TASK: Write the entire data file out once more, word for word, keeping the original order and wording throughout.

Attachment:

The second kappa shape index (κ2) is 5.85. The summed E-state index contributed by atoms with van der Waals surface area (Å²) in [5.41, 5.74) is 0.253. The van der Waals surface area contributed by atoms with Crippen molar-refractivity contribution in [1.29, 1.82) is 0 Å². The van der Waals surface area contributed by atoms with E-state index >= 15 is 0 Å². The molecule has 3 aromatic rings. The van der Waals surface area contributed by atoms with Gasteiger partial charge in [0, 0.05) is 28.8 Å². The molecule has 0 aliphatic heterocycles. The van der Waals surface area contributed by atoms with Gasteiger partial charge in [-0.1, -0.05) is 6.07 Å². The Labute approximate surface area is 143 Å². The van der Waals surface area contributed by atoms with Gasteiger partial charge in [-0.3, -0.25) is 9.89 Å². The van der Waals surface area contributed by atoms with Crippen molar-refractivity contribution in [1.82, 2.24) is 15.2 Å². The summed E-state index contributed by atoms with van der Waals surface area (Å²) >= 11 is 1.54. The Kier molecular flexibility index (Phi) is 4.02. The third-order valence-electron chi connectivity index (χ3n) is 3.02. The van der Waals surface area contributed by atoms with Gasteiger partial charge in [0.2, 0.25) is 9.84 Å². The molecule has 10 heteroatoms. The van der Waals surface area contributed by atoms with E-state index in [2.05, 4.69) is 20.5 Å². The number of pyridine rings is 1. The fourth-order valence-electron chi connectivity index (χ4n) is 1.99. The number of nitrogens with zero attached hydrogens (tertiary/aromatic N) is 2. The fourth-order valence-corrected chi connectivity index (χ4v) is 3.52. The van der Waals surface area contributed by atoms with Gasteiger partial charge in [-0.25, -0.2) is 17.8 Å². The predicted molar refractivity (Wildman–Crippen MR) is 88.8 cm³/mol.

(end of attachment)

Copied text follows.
The second kappa shape index (κ2) is 5.85. The summed E-state index contributed by atoms with van der Waals surface area (Å²) in [5.41, 5.74) is 0.253. The van der Waals surface area contributed by atoms with Crippen molar-refractivity contribution in [1.29, 1.82) is 0 Å². The van der Waals surface area contributed by atoms with E-state index >= 15 is 0 Å². The molecule has 3 aromatic rings. The van der Waals surface area contributed by atoms with Gasteiger partial charge in [0, 0.05) is 28.8 Å². The molecule has 0 aliphatic heterocycles. The van der Waals surface area contributed by atoms with Gasteiger partial charge in [-0.1, -0.05) is 6.07 Å². The Labute approximate surface area is 143 Å². The van der Waals surface area contributed by atoms with Gasteiger partial charge in [-0.3, -0.25) is 9.89 Å². The van der Waals surface area contributed by atoms with Crippen molar-refractivity contribution in [1.82, 2.24) is 15.2 Å². The summed E-state index contributed by atoms with van der Waals surface area (Å²) >= 11 is 1.54. The Kier molecular flexibility index (Phi) is 4.02. The third-order valence-electron chi connectivity index (χ3n) is 3.02. The van der Waals surface area contributed by atoms with Gasteiger partial charge in [0.2, 0.25) is 9.84 Å². The molecule has 10 heteroatoms. The van der Waals surface area contributed by atoms with E-state index in [2.05, 4.69) is 20.5 Å². The number of pyridine rings is 1. The fourth-order valence-electron chi connectivity index (χ4n) is 1.99. The number of nitrogens with zero attached hydrogens (tertiary/aromatic N) is 2. The fourth-order valence-corrected chi connectivity index (χ4v) is 3.52. The van der Waals surface area contributed by atoms with Gasteiger partial charge in [-0.25, -0.2) is 17.8 Å². The predicted molar refractivity (Wildman–Crippen MR) is 88.8 cm³/mol.